Despite privacy and cost issues, the demand for smart home devices continues to rise in most homes. Research has discovered that 32% of American homes currently depend on this technology, and this figure is projected to reach 57% by 2025. (1)
Of these advanced devices, a smart television, speakers, lighting, and security cameras are the most widely used gadgets in most homes. That said, electricity and internet connectivity are two significant considerations for users. As these gadgets are becoming domestic staples, one does wonder how they work during power outages. (1)
So, does your smart home become ‘dumb’ when electricity isn’t available? Here’s how your home can stay smart even during power cuts:
How power loss affects your smart devices
As with other electronic devices, innovative home technology makes your household comfortable and safe. The only downside is that most of these gadgets use the internet and the Voice-over-Internet Protocol (VOIP), including cloud computing systems, to work and communicate with each other. Thus, a power outage can render most of them unusable. For this reason, a power generator for home is your best bet for uninterrupted smart device functioning.
Fortunately, some devices have dual power sources that allow them to work for a short time during power losses. Also, smart devices like smart garage doors, main door locks, and thermostats have built-in rechargeable batteries. These devices turn off their Wi-Fi functions during power cuts to conserve energy. Likewise, smart tools that open and close with keys, like smart locks, can be operated manually. (2)
Ways to keep your smart home connected
Since most essential smart devices would stop working during power cuts, it’s best to explore other options to keep connected. This is especially crucial when the affected smart home devices are cooling systems, locks, and lights; you can’t afford to compromise your family’s comfort and safety. That’s why a backup plan is critical.
To help you out, here are the most viable solutions to restore connectivity in your smart devices even during power outages:
- Use secondary power sources
Essential utility repairs, natural disasters, and accidents are the most common reasons for long-term power outages. To prepare your family, it’s best to have alternative sources of electricity, such as:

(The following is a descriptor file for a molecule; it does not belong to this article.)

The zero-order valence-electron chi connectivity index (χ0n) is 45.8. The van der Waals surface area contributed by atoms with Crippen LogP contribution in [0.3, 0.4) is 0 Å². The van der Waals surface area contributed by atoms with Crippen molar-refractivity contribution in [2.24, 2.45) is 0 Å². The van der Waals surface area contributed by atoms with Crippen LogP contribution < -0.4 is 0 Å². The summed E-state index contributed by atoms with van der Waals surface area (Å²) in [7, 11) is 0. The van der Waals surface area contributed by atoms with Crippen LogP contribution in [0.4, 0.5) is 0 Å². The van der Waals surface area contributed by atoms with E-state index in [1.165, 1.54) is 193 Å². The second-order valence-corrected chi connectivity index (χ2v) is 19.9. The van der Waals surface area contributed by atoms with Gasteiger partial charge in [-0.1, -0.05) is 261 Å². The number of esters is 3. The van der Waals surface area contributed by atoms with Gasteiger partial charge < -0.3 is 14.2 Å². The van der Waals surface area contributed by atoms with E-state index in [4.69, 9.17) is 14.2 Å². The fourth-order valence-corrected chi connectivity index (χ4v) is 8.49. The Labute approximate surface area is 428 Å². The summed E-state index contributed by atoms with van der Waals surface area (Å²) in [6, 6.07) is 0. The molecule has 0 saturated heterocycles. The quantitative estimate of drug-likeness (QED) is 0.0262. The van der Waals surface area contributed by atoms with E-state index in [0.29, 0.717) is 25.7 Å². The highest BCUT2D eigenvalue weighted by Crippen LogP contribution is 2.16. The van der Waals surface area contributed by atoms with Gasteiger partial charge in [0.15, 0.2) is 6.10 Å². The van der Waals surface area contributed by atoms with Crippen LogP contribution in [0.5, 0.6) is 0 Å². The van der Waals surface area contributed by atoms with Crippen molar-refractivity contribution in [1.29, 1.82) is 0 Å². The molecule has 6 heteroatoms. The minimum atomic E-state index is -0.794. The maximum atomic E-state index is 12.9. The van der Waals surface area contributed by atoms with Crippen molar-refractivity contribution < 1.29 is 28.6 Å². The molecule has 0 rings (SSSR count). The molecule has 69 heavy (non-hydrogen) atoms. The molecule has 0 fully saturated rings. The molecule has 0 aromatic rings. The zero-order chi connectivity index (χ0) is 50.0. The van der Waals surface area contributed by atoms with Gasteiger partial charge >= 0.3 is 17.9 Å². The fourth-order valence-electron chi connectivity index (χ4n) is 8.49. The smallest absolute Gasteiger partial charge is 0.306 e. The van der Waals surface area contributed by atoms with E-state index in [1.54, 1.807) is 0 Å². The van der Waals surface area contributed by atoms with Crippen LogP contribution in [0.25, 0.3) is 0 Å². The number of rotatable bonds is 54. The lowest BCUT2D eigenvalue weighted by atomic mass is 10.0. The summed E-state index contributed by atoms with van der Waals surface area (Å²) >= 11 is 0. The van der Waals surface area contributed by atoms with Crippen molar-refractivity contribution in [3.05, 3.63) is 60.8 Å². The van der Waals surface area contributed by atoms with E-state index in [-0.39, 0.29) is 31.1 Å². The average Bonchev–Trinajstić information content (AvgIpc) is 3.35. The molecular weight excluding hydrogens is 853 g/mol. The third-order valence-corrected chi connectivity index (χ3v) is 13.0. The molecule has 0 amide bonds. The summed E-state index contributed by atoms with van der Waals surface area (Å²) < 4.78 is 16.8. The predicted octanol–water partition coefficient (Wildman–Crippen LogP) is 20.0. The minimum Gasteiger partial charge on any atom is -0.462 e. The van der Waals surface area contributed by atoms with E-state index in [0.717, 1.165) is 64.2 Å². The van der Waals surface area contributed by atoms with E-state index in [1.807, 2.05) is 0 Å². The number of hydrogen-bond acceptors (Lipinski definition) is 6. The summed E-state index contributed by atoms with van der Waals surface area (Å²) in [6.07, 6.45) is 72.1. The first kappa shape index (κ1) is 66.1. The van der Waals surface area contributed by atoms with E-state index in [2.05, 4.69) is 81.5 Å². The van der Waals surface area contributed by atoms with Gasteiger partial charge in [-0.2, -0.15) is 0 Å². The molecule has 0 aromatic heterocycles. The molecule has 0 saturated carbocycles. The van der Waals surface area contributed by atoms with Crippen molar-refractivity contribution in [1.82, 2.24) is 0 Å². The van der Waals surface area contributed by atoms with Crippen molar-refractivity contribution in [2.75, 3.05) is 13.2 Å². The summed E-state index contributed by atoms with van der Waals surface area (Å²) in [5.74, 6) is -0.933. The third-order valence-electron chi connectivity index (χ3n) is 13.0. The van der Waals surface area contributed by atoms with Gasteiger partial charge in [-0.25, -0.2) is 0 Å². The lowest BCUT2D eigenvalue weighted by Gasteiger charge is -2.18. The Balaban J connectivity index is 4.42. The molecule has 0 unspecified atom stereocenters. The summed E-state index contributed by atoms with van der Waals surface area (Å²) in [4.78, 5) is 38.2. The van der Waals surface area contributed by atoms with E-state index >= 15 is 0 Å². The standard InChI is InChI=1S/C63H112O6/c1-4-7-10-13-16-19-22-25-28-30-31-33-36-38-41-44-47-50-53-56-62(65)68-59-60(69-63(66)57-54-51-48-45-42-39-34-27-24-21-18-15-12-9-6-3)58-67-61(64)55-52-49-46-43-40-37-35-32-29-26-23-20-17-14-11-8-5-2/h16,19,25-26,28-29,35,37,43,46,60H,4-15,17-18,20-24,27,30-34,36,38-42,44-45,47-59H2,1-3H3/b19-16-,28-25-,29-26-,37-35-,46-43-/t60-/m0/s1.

- Portable power stations: Also called battery-powered inverter generators, they’re rechargeable and safe for use, even indoors.
- Solar-powered chargers: Another safe and environment-friendly power source.
- Car battery: Use a car adaptor to charge small items like mobile phones. (3)
These power sources help provide energy for your router and other small appliances, depending on their capacity. For scheduled power outages, it would be best to have all your power stations and electric devices fully charged so only the essential units are connected to these backup energy sources, ensuring you have more than enough power to last the day.
- Consider adding external battery packs to your routers
Apart from ensuring that your most critical smart devices have manual settings or have a built-in power source, you may also consider reinforcing your Wi-Fi router’s power source with a set of extra battery packs. Check whether you can connect an external battery to your router and replace it regularly until power is restored.
- Use mobile devices for Wi-Fi tethering
If your router stops working and the abovementioned options aren’t possible, take out your smartphone and use it to connect to the internet. Once you’re successfully online, you can connect any of your smart devices to your phone. This process, called tethering, converts your smartphone into a router so you can operate your smart devices even without power. And while security and privacy are significant reasons consumers shun away intelligent devices, technology experts see this being addressed alongside enhancing smart home device capabilities. (1)(3)(4)
Alternately, you can purchase a mobile Wi-Fi hotspot device to keep your gadgets connected. Do this before the scheduled power interruption, as you’ll need to have a subscriber identity module (SIM) card with an internet subscription before you can use it.
In cases where Wi-Fi connectivity is affected, but you have a generous data plan subscription, consider using cellular data. While online activities often require Wi-Fi connections, cellular data may be enough for simple tasks like keeping your simple, smart units online.
Mobile data can be more secure than using a public Wi-Fi hotspot near your home. Be prepared to recharge your battery more frequently, though, as these functions use up much power. (3)
Home automation technology is changing how homeowners manage their properties because of comfort, security, and convenience. However, connectivity is also a vital issue for smart homes besides dependence on electricity. In emergencies, it’s helpful to have alternative power sources to keep everything in your home working. With the steps mentioned above, your smart devices will stay intuitive despite power interruptions.